Names of the Women

Names of the Women

Summary

From the Booker-shortlisted author of Narcopolis, in prose of extraordinary power, a novel about the women whose roles were suppressed, reduced or erased in the Gospels.

'Dazzling, smouldering . . . It is literally a tale that's waited a thousand years to be told.' MARLON JAMES, WINNER OF THE 2015 MAN BOOKER PRIZE

Names of the Women begins with Christ on the cross addressing Mary of Magdala, asking her to bear witness to his death. As the novel unfolds, it tells the stories of fifteen women whose lives overlapped with the life of Christ. Lydia and Assia, Martha and Mary of Bethany, Junia the Widow of Jerusalem, Susanna the Barren, Ariamma the Canaanite, and others whose names have been spoken only in passing or not at all. Women who stayed with Christ through the crucifixion, when his disciples had abandoned him, and who spread his radical message - one that made them equals and a profound threat to power within the church.

Together, the voices of the women dare us to reimagine the story of the New Testament in a way it has never before been told.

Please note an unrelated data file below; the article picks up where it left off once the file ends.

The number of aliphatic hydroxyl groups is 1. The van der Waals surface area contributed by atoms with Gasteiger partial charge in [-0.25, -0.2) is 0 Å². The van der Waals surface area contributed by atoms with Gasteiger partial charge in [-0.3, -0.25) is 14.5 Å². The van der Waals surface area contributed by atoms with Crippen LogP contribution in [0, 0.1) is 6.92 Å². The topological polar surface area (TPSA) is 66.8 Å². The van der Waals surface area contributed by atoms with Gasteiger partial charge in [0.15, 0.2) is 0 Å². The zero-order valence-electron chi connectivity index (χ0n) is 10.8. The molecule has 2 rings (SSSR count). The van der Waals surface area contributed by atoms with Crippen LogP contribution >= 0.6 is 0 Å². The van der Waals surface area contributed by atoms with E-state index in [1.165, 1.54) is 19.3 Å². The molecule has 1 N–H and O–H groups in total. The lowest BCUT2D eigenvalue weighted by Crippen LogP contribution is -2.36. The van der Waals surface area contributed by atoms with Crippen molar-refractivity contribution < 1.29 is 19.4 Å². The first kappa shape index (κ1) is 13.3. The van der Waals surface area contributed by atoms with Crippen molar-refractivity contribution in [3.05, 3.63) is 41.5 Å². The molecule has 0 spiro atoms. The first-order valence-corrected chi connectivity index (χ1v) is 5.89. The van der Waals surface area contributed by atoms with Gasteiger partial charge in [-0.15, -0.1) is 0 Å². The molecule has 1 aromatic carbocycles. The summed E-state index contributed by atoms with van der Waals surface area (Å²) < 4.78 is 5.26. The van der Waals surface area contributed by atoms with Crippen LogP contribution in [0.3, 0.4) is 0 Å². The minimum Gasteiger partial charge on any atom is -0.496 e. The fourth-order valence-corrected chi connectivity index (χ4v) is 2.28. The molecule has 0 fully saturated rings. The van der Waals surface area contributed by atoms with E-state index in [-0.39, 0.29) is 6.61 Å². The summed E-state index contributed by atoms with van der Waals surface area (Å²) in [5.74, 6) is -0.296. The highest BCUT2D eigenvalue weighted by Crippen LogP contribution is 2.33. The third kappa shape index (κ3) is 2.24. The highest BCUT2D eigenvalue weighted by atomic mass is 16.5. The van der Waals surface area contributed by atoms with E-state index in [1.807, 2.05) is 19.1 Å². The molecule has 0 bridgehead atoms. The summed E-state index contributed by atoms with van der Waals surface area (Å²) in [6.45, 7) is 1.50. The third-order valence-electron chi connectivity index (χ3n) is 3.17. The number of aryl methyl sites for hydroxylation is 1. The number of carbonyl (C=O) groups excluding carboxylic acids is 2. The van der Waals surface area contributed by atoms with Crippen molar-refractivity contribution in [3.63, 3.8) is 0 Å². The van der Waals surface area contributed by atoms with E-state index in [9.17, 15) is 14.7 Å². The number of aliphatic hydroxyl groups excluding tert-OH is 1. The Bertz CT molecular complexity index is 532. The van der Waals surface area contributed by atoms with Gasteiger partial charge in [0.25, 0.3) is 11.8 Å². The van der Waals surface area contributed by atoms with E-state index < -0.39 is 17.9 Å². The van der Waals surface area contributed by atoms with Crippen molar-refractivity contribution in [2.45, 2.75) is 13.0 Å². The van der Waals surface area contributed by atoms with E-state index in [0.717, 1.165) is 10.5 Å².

*A 'BOOKS OF 2021' PICK IN THE FINANCIAL TIMES AND NEW STATESMAN*

Reviews

  • Names of the Women is an extraordinary work of restoration, playful invention, and stark beauty.
    Chris Power

About the author

Jeet Thayil

JEET THAYIL was born in 1959 into a Syrian Christian family in Kerala, and educated at Jesuit schools in Bombay, Hong Kong and New York. Kerala's Syrian Christians trace their church to St. Thomas, who arrived on the Malabar coast around 50 AD and converted thirteen Hindu families to Christianity, or so tradition has it. Jeet's grandmother, Chachiamma Jacob, was the last of the family who recited from memory the hour-long service in Aramaic, Malayalam and Sanskrit that still defines the faith.
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